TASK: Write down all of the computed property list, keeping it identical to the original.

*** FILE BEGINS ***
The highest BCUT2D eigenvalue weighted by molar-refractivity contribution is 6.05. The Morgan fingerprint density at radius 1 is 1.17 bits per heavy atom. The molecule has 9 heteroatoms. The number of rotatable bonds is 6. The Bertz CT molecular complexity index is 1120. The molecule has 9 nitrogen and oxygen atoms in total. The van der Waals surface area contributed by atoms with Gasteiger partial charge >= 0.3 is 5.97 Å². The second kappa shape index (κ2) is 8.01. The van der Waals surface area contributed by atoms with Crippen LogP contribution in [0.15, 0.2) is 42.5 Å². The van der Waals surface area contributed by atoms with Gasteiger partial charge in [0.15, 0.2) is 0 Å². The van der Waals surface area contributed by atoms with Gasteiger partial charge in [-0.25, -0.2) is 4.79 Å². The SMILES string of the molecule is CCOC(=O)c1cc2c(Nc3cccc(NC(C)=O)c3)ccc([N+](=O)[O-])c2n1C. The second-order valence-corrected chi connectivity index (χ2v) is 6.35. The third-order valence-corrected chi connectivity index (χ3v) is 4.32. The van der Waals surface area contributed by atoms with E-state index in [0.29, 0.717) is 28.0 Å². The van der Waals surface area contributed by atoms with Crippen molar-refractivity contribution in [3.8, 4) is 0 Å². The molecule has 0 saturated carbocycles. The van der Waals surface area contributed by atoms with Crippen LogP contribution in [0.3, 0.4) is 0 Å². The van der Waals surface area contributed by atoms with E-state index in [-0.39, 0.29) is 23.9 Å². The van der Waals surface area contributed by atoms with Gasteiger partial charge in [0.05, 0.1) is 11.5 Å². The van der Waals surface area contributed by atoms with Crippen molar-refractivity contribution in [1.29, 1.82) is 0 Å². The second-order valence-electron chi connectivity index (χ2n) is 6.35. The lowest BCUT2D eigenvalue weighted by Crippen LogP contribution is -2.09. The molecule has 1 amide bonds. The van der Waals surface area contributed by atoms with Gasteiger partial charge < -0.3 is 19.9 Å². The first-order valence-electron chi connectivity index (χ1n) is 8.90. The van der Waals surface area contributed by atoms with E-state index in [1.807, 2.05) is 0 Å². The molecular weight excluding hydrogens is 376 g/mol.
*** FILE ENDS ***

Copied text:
The highest BCUT2D eigenvalue weighted by molar-refractivity contribution is 6.05. The Morgan fingerprint density at radius 1 is 1.17 bits per heavy atom. The molecule has 9 heteroatoms. The number of rotatable bonds is 6. The Bertz CT molecular complexity index is 1120. The molecule has 9 nitrogen and oxygen atoms in total. The van der Waals surface area contributed by atoms with Gasteiger partial charge >= 0.3 is 5.97 Å². The second kappa shape index (κ2) is 8.01. The van der Waals surface area contributed by atoms with Crippen LogP contribution in [0.15, 0.2) is 42.5 Å². The van der Waals surface area contributed by atoms with Gasteiger partial charge in [0.15, 0.2) is 0 Å². The van der Waals surface area contributed by atoms with Gasteiger partial charge in [-0.25, -0.2) is 4.79 Å². The SMILES string of the molecule is CCOC(=O)c1cc2c(Nc3cccc(NC(C)=O)c3)ccc([N+](=O)[O-])c2n1C. The second-order valence-corrected chi connectivity index (χ2v) is 6.35. The third-order valence-corrected chi connectivity index (χ3v) is 4.32. The van der Waals surface area contributed by atoms with E-state index in [0.29, 0.717) is 28.0 Å². The van der Waals surface area contributed by atoms with Crippen molar-refractivity contribution in [3.8, 4) is 0 Å². The molecule has 0 saturated carbocycles. The van der Waals surface area contributed by atoms with Crippen LogP contribution in [0.3, 0.4) is 0 Å². The van der Waals surface area contributed by atoms with E-state index in [-0.39, 0.29) is 23.9 Å². The van der Waals surface area contributed by atoms with Gasteiger partial charge in [0.05, 0.1) is 11.5 Å². The van der Waals surface area contributed by atoms with Crippen molar-refractivity contribution in [1.29, 1.82) is 0 Å². The second-order valence-electron chi connectivity index (χ2n) is 6.35. The lowest BCUT2D eigenvalue weighted by Crippen LogP contribution is -2.09. The molecule has 1 amide bonds. The van der Waals surface area contributed by atoms with Gasteiger partial charge < -0.3 is 19.9 Å². The first-order valence-electron chi connectivity index (χ1n) is 8.90. The van der Waals surface area contributed by atoms with E-state index in [1.807, 2.05) is 0 Å². The molecular weight excluding hydrogens is 376 g/mol.